4. Keep up with compliance regulations.

Safety and compliance regulations commonly undergo adjustments and updates. Failing to maintain these compliance protocols can be costly to businesses. However, making sure every employee is up to date on all relevant compliance can be costly and hard to measure.

Online training can provide an effective means of maintaining compliance standards year after year. It’s also relatively easy to update the courses with new standards information as necessary.

5. Close the talent gap.

Businesses around the country are struggling to fill skilled labor positions due to talent gaps among the workforce. Online courses can help reduce this need both by providing new hires with additional training, and by helping other workers advance into more skilled positions.

While many organizations prefer to hire workers who are already skilled, those that are able to take on certain training responsibilities can find their programs paying off long-term.

6. Online learning is budget-friendly and sustainable.

Online learning may seem like a significant investment up-front, but it’s often a more affordable option than any other. The cost of a skilled instructor may be more manageable for a year or two, but that cost never goes away, whereas developing an online course is one up-front fee.

Furthermore, online courses have a long shelf-life, provided they are updated and maintained as necessary. That means the courses you develop for your learners will last, and may even grow better over time.

Calculating the ROI of online learning requires specific goals and measures.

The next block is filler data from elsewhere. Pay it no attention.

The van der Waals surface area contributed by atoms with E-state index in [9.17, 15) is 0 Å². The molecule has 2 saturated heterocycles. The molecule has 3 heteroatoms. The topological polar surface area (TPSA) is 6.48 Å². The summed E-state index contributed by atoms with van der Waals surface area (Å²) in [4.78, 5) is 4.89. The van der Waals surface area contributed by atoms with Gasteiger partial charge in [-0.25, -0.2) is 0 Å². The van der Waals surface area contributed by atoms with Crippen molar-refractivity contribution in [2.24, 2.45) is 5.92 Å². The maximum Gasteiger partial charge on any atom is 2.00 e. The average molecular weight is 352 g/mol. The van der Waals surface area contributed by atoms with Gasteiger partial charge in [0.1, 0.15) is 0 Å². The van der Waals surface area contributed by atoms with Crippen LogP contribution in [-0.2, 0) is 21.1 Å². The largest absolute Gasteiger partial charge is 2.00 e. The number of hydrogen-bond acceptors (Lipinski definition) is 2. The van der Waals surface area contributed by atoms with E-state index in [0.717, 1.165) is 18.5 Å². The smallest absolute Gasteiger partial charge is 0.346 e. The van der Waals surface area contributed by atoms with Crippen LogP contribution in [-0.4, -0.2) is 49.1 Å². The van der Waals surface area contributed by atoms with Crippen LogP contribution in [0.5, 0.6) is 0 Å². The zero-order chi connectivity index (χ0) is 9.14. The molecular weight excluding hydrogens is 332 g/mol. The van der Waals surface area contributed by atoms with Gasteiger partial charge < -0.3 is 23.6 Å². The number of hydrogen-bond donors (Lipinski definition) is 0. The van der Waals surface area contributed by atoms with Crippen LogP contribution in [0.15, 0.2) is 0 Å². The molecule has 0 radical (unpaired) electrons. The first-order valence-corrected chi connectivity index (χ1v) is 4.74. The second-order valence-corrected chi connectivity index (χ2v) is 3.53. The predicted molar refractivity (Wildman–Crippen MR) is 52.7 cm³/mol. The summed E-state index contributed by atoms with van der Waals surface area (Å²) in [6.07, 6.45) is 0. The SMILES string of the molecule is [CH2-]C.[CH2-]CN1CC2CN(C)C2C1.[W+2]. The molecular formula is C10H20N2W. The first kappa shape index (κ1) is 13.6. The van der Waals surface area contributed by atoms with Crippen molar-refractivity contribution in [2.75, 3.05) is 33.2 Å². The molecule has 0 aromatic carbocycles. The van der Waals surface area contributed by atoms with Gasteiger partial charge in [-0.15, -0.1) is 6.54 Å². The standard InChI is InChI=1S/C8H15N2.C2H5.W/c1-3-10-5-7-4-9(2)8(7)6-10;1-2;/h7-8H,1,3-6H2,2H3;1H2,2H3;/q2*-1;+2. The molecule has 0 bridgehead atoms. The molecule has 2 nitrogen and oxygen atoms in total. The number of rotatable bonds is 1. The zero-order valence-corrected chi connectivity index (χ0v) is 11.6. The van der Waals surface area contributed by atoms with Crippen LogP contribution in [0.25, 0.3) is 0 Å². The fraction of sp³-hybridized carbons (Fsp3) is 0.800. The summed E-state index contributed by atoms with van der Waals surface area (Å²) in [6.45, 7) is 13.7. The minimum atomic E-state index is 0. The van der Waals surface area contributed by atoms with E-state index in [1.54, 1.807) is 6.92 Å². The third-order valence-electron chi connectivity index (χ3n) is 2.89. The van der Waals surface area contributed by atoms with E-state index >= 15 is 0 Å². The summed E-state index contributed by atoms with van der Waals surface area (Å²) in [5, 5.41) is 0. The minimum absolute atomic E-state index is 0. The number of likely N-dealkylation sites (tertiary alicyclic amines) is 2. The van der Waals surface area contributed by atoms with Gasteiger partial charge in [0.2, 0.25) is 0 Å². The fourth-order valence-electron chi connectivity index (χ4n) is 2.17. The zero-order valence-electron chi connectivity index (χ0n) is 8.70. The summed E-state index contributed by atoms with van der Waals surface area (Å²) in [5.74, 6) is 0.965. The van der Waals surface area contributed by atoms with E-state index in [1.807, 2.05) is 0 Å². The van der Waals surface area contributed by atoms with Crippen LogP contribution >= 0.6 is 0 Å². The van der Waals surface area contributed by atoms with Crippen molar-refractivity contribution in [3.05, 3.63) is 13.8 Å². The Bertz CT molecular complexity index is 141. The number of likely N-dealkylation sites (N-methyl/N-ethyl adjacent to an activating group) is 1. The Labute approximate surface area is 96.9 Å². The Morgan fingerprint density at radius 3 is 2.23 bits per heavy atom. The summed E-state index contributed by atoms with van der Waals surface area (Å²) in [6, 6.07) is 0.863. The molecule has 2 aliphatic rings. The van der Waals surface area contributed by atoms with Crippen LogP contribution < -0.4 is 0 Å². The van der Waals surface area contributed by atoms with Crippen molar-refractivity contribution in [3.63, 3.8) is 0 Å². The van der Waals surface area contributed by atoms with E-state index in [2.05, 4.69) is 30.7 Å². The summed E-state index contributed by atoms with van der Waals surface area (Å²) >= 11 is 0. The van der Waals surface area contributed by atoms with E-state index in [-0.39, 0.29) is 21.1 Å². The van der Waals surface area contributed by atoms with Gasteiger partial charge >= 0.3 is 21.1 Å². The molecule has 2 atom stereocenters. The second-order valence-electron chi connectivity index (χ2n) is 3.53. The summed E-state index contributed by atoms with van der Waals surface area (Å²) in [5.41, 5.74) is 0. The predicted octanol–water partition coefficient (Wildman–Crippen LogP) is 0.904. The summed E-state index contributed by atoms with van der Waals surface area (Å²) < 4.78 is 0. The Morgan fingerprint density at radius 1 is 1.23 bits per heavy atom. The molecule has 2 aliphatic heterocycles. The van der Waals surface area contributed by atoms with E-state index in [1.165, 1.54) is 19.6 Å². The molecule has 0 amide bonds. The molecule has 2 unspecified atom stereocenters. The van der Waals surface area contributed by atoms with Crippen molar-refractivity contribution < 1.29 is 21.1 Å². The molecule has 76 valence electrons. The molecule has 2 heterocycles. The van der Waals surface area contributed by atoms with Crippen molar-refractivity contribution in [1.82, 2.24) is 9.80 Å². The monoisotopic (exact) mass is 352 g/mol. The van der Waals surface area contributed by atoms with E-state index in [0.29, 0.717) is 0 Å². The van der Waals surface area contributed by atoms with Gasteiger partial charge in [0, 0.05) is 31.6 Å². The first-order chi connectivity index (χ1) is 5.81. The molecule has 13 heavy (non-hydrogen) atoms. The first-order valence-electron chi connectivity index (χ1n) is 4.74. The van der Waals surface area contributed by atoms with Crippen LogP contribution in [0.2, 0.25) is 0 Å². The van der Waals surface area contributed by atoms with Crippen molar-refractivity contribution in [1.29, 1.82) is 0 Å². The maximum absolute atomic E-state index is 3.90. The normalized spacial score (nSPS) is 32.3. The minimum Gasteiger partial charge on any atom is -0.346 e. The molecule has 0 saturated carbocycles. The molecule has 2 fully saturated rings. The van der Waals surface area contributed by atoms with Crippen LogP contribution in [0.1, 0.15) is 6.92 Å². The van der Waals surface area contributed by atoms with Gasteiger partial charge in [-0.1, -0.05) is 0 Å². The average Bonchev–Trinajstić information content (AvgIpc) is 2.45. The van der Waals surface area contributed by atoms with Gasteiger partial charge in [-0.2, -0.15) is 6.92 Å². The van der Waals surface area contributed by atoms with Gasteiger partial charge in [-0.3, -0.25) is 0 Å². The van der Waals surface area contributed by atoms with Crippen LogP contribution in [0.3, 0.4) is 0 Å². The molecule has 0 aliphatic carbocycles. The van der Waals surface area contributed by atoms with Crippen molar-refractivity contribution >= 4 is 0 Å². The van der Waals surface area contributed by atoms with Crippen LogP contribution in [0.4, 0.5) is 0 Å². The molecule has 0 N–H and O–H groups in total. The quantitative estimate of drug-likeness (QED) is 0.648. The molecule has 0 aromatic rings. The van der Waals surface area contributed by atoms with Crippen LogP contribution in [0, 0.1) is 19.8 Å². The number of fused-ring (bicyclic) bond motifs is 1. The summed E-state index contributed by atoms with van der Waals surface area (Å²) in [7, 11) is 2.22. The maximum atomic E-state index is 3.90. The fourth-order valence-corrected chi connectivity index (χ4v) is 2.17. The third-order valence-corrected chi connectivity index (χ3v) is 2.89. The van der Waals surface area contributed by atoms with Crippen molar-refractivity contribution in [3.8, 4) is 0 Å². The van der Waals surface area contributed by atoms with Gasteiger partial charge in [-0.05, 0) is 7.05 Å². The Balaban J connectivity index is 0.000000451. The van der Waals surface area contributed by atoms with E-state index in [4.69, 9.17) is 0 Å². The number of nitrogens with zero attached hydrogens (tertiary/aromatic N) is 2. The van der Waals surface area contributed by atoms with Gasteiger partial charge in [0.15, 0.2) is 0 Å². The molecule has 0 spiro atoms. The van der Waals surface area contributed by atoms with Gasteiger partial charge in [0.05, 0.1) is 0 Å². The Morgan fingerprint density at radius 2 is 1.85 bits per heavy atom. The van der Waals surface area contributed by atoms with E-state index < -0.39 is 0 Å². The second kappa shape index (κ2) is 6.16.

These are all great reasons for businesses to invest in online education. However, a key question remains: How do they know whether the investment paid off? Fortunately, that’s yet another ace online education has up its sleeve. Because online courses provide more tracking data, businesses have better measures to determine how effective they are, and can analyze ways to improve them.

However, businesses still need to start with the right set of metrics if they are going to make the most of their online courses. That means asking the right questions, such as:

  • How much will your training program cost to develop and deploy? How much do you currently budget for employee training? And how long will you use your new program?
  • What does success mean for your business? Increased revenues? Reduced errors? Greater on-the-job efficiency? Lower customer service complains?
  • How will you measure your success? Can you tie a rise in revenues to your training program? Can you evaluate customer satisfaction after a service call?

Identify the answers to these questions, then find the right metrics to track them, and your business will have an excellent picture of the value supplied by your online learning course.

Author

Justin Ferriman is the co-founder and CEO of LearnDash, the WordPress LMS trusted by Fortune 500 companies, major universities, training organizations, and entrepreneurs worldwide for creating (and selling) their online courses. Twitter | LinkedIn

1 Response

  1. Justin,
    I did cooperate training in Japan for over 10 years; Canon, Mistubisihi, Yamaha, etc. They invest heavily in training particularly new staff. Much more than US companies. Her they just seem to throw you in the deep end of the pool. You are spot on in your analysis. Nice to have you ahead of the curve. Keep up the good work.
    Mark